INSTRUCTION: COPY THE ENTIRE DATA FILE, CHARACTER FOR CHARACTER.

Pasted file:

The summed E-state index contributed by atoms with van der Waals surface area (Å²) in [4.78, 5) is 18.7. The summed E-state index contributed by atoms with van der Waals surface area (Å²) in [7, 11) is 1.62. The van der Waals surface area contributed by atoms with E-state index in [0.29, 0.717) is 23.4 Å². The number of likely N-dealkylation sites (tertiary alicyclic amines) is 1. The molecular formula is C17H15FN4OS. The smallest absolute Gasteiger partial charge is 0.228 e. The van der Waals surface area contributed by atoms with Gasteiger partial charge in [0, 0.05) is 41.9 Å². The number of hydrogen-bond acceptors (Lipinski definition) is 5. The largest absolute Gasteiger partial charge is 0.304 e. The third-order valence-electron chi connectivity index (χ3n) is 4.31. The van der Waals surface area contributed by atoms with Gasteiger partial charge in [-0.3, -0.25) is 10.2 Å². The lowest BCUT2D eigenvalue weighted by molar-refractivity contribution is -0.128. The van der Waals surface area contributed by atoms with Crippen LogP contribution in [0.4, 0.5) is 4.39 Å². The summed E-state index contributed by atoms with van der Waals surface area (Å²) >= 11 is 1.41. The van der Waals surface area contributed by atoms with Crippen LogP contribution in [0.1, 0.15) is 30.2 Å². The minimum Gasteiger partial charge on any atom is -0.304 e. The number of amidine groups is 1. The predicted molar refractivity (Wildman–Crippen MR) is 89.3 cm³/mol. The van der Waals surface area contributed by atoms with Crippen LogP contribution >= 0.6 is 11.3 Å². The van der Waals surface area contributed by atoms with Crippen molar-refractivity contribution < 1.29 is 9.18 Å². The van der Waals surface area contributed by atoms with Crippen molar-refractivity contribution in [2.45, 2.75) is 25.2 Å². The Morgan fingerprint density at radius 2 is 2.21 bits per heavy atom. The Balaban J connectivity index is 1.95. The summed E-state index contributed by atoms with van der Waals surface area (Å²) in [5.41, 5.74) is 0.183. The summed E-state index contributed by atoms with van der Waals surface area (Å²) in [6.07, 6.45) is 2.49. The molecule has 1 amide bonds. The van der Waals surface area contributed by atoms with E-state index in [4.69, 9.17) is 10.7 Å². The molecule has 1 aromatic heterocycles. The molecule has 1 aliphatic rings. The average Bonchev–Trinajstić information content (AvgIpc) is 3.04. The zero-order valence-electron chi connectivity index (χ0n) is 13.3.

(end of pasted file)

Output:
The summed E-state index contributed by atoms with van der Waals surface area (Å²) in [4.78, 5) is 18.7. The summed E-state index contributed by atoms with van der Waals surface area (Å²) in [7, 11) is 1.62. The van der Waals surface area contributed by atoms with E-state index in [0.29, 0.717) is 23.4 Å². The number of likely N-dealkylation sites (tertiary alicyclic amines) is 1. The molecular formula is C17H15FN4OS. The smallest absolute Gasteiger partial charge is 0.228 e. The van der Waals surface area contributed by atoms with Gasteiger partial charge in [0, 0.05) is 41.9 Å². The number of hydrogen-bond acceptors (Lipinski definition) is 5. The largest absolute Gasteiger partial charge is 0.304 e. The third-order valence-electron chi connectivity index (χ3n) is 4.31. The van der Waals surface area contributed by atoms with Gasteiger partial charge in [-0.3, -0.25) is 10.2 Å². The lowest BCUT2D eigenvalue weighted by molar-refractivity contribution is -0.128. The van der Waals surface area contributed by atoms with Crippen LogP contribution in [0.4, 0.5) is 4.39 Å². The summed E-state index contributed by atoms with van der Waals surface area (Å²) >= 11 is 1.41. The van der Waals surface area contributed by atoms with Crippen LogP contribution in [0.1, 0.15) is 30.2 Å². The minimum Gasteiger partial charge on any atom is -0.304 e. The number of amidine groups is 1. The predicted molar refractivity (Wildman–Crippen MR) is 89.3 cm³/mol. The van der Waals surface area contributed by atoms with Crippen LogP contribution >= 0.6 is 11.3 Å². The van der Waals surface area contributed by atoms with Crippen molar-refractivity contribution < 1.29 is 9.18 Å². The van der Waals surface area contributed by atoms with Crippen molar-refractivity contribution in [2.45, 2.75) is 25.2 Å². The Morgan fingerprint density at radius 2 is 2.21 bits per heavy atom. The Balaban J connectivity index is 1.95. The summed E-state index contributed by atoms with van der Waals surface area (Å²) in [5.41, 5.74) is 0.183. The summed E-state index contributed by atoms with van der Waals surface area (Å²) in [6.07, 6.45) is 2.49. The molecule has 1 amide bonds. The van der Waals surface area contributed by atoms with E-state index in [4.69, 9.17) is 10.7 Å². The molecule has 1 aromatic heterocycles. The molecule has 1 aliphatic rings. The average Bonchev–Trinajstić information content (AvgIpc) is 3.04. The zero-order valence-electron chi connectivity index (χ0n) is 13.3.